Average tuition at private law schools has increased from under $8,000 in 1985 to around $40,000 this year,
growing at more than twice the rate of inflation. Graduates have an
average law school debt load of over $100,000. This has become an
extremely troubling trend as the job market for law school graduates has
Many factors have contributed to this trend, but none more than the impact of competitive forces in general, and the U.S. News & World Report
rankings in particular. I suspect that before the rankings began,
schools could have charged considerably more, but self-retraint
prevented that. In one sense, what U.S. News has done is to incentivize law schools to lose that self-restraint. This is not to "blame" U.S. News
or to deny reponsility for our own decisions. However, in order
to understand why schools have increased tuition so much, we
must carefully consider the effects of U.S. News. ...
Will law schools begin to cut tuition? With demand for our services
down, and with great competition between schools, that would seem
logical. However, higher education does not seem to follow this aspect
of supply and demand. Very few schools have frozen tuition. Many other
schools have slowed tuition increases to around the rate of inflation.
Schools are continuing to aggressively court segments of applicants
with merit scholarships. I know of no law school, though, that has
reduced nominal tuition. An explanation for this is that charging somewhat less than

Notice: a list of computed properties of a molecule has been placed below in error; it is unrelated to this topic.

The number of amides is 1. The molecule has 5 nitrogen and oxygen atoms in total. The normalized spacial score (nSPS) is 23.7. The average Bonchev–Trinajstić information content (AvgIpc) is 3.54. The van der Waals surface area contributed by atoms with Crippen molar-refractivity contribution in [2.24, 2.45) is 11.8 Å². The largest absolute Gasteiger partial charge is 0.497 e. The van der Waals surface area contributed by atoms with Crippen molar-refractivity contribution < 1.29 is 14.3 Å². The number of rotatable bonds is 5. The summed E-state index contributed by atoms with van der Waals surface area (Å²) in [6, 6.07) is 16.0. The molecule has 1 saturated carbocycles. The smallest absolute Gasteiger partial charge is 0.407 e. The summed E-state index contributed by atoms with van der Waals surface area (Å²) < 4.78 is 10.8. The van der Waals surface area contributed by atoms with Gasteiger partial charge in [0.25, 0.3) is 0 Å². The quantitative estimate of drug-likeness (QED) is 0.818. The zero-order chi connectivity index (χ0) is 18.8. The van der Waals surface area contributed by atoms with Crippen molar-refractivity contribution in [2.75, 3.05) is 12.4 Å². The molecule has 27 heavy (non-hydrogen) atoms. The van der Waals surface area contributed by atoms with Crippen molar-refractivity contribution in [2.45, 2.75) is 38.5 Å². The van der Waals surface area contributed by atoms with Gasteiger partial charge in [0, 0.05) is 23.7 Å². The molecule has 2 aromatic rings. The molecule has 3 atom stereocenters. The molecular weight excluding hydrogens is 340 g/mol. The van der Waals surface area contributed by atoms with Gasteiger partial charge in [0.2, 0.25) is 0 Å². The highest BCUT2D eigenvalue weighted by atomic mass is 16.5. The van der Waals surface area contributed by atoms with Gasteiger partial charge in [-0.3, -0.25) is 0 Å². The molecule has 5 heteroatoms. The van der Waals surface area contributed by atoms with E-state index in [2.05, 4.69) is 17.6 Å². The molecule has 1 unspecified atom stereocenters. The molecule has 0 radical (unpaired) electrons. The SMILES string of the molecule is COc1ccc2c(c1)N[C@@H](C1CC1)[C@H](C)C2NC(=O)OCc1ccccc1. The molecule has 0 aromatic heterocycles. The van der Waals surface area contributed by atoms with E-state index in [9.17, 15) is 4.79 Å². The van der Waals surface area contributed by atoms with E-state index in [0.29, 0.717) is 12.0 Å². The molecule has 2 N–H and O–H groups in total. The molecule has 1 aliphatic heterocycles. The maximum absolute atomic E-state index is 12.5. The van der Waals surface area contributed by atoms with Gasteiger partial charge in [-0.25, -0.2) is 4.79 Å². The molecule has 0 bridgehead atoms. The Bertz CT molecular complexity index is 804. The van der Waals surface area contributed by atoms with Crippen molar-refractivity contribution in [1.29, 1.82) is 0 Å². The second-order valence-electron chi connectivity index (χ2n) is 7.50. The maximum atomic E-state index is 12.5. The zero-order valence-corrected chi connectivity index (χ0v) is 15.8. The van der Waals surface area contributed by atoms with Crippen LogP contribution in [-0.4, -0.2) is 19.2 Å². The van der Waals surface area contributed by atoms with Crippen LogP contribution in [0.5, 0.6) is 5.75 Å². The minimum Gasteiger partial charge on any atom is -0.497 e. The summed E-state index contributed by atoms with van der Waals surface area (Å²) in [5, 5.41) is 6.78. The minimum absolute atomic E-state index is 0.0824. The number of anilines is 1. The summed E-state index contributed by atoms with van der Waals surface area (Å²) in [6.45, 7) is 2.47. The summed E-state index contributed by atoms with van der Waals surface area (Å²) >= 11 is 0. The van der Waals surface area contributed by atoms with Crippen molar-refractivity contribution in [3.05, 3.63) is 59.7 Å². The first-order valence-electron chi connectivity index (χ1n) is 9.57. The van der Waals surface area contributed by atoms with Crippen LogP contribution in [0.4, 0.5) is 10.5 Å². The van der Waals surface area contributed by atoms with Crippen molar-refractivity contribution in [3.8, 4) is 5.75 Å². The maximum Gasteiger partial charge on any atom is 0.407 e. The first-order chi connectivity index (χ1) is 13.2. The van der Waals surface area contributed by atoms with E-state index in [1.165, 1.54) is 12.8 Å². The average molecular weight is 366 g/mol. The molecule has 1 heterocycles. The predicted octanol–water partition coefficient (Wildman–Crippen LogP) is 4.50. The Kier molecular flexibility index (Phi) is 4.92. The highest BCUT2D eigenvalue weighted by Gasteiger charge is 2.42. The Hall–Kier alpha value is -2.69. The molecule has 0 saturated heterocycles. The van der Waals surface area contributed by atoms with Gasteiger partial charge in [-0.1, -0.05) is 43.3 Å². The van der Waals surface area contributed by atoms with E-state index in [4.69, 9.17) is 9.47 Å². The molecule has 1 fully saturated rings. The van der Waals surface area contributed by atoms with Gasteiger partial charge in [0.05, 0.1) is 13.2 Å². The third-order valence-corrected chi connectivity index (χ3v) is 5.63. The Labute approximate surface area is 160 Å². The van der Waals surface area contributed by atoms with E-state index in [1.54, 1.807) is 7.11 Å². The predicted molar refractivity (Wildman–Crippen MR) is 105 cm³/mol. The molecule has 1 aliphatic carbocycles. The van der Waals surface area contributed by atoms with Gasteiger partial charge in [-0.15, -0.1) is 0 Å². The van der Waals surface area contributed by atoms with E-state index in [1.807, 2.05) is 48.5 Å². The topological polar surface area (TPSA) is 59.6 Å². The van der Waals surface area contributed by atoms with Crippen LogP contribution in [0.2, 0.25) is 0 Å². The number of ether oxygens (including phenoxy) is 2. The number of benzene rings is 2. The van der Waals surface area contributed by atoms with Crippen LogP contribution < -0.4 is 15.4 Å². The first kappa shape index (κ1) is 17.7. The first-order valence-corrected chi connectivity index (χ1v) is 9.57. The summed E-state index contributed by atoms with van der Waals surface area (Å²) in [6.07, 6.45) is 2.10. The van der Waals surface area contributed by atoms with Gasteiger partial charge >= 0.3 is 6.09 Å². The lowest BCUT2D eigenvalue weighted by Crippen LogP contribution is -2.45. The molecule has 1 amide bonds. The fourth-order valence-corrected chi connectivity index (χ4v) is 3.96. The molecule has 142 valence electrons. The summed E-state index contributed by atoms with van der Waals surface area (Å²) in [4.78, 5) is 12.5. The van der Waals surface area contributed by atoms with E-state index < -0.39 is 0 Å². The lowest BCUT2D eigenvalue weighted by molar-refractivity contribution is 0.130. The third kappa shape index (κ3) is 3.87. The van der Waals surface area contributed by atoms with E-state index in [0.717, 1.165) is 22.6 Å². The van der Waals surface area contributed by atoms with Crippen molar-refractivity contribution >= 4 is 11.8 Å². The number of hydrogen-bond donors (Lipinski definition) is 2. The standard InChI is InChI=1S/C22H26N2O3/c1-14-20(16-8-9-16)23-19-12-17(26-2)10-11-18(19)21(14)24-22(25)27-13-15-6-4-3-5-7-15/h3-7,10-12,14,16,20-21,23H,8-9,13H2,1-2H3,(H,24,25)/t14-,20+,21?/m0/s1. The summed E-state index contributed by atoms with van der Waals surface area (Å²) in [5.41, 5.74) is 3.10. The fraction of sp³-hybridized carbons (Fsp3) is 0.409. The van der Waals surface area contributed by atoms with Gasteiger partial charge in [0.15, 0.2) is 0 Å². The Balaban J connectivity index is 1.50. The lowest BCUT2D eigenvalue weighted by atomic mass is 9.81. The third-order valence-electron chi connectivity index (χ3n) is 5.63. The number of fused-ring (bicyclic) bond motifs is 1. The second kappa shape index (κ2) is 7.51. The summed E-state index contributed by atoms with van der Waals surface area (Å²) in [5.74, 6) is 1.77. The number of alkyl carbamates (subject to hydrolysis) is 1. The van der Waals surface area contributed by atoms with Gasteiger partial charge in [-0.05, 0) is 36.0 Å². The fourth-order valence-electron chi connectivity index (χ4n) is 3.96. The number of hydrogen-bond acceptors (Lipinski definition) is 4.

competitors does not really accomplish much for a school. ...
Law schools are getting smaller, but as I have discussed, this
has a lot to do with rankings. There is no similar self-interest in
cutting tuition and even if there were, doing both that and enrolling
fewer students would be extremely difficult. It is unlikely that a dean
could convince his or her university to accept such a recommendation.
It is possible that external forces will force tuition down. The
federal goverment might make eligibility for federal student loans
depend on cost-control measures. If more states follow the path of the
state of Washington and licence people without a J.D. to do some of the
work that until now only lawyers could do, there will be downward
pressure on tuition. If the ABA liberalizes its accreditation standards
requiring fewer in-class hours or fewer full time faculty, for
example), big changes might occur in the cost of legal education.